1. Riding the data wave: Using predictive analytics and LMS data to support student success in the California State University (Geoffrey Cirullo, Chief Technology Officer and Director of Academic Technology at Sonoma State University | Kathy Fernandes, Sr. Dir Learning Design and Technologies at Calif State University, Chancellor’s Office | Maureen Guarcello, Instructional Designer, Instructional Technology Services at San Diego State University | Timothy Harfield, Sr. Product Marketing Manager at Blackboard | Leomarc Pastor, Associate Director, Instructional Technology Services at San Diego State University | David Rowe Director of Digital Learning Technologies at California State University, Chico)
  2. What it really takes: Using analytics to drive student success (Corrie Bergeron, Instructional Designer/Blackboard System Administrator at Lakeland Community College | Kristen Huff, Instructional Designer at Marshall University | Paula Kaplan, Instructional Designer at Marshall University | Terry Patterson, Arkansas at University of Arkansas – Pulaski Technical College)
  3. Rolling-out predictive analytics as easy as 1, 2, 3 (Edward Evans, Associate Vice President for Information Technology & CIO at Texas A&M University-Corpus Christi | Chad Kainz, Solutions Director at Blackboard Inc | Marlen Rattiner, Senior Director, Product Management at Blackboard)
  4. Leveraging the power of analytics: from idea to implementation (Paul O’Brien, Vice President of Institutional Technology/CIO at Indian River State College | Kendall St Hilaire, Administrative Director, Virtual Campus at Indian River State College)
  5. Data democratization: A key strategy for creating a campus culture of data informed decision-making (Maria Thompson, President at Coppin State University | Dionne Curbeam, Maryland at Coppin State University | Prasad Doddanna, Director for Information Systems at Coppin State University | Ahmed El-Haggan, Vice-President of Information Technology & Chief Information Officer at Coppin State University)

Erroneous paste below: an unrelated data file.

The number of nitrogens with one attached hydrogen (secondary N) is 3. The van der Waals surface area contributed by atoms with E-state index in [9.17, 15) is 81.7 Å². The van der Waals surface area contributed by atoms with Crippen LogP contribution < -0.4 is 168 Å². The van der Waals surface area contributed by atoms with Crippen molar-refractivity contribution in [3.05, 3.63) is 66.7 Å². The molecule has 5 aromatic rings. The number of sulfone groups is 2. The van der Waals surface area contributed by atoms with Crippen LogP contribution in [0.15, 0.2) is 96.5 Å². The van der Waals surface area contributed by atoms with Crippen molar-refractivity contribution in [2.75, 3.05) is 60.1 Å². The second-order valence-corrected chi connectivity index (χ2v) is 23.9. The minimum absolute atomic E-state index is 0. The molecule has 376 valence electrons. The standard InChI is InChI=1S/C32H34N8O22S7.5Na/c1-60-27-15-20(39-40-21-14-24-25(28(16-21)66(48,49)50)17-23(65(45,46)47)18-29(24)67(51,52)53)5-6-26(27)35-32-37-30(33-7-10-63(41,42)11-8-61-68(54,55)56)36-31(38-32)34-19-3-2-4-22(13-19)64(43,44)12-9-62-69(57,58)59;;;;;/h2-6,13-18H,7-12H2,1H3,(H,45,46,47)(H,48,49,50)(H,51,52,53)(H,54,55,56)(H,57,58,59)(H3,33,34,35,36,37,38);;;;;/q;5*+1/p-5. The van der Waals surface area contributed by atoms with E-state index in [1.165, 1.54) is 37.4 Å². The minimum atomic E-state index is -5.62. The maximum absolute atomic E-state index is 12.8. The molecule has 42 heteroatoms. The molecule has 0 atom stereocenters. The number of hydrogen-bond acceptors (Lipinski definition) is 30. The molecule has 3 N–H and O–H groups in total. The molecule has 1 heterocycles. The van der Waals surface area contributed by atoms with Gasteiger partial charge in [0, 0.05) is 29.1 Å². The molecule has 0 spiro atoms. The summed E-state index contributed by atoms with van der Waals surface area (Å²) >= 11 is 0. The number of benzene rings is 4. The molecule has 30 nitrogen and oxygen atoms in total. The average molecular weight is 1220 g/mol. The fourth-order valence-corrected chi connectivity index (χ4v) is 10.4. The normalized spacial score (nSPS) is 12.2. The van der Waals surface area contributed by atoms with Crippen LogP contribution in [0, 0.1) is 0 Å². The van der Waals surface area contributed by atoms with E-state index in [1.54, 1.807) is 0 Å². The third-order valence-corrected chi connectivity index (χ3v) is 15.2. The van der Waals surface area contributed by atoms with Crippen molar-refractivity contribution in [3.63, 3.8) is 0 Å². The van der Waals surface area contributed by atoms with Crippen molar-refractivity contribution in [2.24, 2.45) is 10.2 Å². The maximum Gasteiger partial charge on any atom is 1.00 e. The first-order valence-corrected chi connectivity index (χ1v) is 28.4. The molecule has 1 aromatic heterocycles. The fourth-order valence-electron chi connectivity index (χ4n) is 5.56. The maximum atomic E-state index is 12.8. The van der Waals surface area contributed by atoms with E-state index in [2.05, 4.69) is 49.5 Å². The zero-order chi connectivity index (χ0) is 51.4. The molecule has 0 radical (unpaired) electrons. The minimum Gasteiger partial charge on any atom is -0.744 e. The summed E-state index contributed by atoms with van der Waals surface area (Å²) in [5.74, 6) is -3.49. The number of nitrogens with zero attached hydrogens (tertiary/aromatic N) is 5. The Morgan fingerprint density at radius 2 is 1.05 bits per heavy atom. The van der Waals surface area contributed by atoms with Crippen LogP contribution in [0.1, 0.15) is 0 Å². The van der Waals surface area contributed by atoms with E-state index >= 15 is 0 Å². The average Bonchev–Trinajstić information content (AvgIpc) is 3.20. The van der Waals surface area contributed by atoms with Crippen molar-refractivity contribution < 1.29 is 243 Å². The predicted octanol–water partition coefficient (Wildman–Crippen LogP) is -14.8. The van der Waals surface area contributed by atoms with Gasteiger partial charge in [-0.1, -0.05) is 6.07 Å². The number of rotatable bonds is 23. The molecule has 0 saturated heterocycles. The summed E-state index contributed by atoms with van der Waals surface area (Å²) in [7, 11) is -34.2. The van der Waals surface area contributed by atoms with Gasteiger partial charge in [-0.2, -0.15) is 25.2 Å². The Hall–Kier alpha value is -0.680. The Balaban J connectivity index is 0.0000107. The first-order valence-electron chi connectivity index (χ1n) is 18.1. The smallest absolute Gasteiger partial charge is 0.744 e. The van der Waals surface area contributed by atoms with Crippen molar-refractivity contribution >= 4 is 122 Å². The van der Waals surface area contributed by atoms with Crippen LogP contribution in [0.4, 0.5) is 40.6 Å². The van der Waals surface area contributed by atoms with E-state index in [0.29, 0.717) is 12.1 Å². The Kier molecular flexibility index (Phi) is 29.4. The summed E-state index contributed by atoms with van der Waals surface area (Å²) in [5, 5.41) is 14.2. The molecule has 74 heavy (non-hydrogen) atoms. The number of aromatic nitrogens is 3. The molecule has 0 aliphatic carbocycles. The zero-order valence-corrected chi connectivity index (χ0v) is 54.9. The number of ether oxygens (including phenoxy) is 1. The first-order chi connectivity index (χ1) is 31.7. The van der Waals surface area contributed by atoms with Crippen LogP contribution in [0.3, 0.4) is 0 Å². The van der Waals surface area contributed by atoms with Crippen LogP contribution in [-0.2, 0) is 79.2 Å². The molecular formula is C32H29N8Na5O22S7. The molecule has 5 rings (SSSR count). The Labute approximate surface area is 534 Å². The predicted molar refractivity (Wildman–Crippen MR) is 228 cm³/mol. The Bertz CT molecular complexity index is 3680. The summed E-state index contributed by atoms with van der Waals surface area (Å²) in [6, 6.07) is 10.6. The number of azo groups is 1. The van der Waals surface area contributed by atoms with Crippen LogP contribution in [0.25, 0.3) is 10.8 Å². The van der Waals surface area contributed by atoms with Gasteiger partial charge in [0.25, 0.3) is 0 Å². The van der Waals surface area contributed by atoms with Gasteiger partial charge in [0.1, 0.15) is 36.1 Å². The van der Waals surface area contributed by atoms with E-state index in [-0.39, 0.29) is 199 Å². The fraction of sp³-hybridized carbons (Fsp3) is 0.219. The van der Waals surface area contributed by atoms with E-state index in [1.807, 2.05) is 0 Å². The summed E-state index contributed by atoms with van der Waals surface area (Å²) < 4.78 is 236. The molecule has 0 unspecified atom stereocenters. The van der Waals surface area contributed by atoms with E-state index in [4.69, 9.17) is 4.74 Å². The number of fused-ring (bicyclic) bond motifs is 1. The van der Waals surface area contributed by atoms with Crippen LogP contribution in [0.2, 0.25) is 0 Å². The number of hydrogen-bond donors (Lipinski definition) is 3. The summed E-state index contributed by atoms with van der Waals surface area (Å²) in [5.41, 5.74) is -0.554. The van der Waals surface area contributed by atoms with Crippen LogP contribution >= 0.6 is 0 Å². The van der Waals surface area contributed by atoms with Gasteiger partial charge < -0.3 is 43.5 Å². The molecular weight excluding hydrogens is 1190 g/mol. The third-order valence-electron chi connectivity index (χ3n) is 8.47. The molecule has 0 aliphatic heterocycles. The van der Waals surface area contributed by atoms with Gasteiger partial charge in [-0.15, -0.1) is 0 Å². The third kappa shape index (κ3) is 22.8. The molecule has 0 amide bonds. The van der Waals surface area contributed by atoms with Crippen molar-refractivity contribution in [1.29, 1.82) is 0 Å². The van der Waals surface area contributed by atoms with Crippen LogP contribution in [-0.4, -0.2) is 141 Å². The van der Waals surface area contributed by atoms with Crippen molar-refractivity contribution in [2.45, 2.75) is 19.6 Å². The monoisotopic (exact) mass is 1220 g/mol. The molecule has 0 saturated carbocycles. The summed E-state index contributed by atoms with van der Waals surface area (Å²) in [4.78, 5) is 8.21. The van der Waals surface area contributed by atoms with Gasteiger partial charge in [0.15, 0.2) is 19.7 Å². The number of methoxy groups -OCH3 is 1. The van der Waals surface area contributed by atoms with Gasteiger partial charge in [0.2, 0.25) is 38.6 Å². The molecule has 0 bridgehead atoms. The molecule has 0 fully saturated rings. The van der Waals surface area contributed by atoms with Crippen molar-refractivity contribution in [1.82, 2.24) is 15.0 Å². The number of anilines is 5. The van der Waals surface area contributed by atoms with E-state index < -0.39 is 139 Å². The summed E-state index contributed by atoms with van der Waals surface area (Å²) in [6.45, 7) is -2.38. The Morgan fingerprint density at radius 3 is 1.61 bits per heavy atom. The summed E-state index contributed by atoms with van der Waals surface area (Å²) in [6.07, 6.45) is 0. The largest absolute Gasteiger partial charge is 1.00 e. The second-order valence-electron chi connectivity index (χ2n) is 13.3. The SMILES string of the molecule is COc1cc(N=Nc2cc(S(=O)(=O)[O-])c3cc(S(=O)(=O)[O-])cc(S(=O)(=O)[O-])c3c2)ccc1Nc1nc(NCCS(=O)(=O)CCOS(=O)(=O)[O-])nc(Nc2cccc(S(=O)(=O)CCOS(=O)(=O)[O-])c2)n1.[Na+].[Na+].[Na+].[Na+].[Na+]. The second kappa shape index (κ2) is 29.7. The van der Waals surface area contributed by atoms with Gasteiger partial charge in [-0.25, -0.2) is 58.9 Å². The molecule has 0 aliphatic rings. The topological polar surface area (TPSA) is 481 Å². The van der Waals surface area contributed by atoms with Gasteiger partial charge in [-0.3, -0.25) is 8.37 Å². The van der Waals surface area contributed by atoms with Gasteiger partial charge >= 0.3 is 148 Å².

3. Faculty development & program assessment

The EDUCAUSE Learning Initiative just released its list of key issues in teaching and learning for 2017. Topping the list is faculty development. As we look at the number and quality of sessions on using analytics to support faculty development at BbWorld this year, this is clearly an important issue for our customers as well. How are institutions to use analytics to promote the effective and widespread use of their educational technology investments? How can departments use learning data to assess and optimize the quality of their programs? How do faculty use the LMS anyway? And, how can we use that information to inform professional development and scale practices that strike a balance between learning objectives, student need, and instructor teaching style?

Faculty are on the front line. For years, institutions have been hesitant to use data to assess instructional quality. As analytics become more ubiquitous, and student success becomes a greater priority, it is refreshing to see campuses become more open to the use of data to improve instructional design and teaching impact.


  1. Leveraging Blackboard solutions for program assessment: Four perspectives (Corrie Bergeron, Instructional Designer/Blackboard System Administrator at Lakeland Community College | Jenna Dulak, Director of Web Services and Online Technology Information Services at Hilbert College | Terry Patterson, Arkansas at University of Arkansas – Pulaski Technical College | Stephanie Richter, Assistant Director, Faculty Development and Instructional Design Center at Northern Illinois University)
  2. X-Ray Learning Analytics to Quality Assurance (Lisa Clark, Dean of Online Programs at University of Northwestern Ohio)
  3. Tweeting teachers, Facebook faculty, and Pinterest professors: Personalized, goal-centered, and data-driven strategies to find, use, track, and evaluate (Teresa Marie Kelly, Professor at Kaplan University)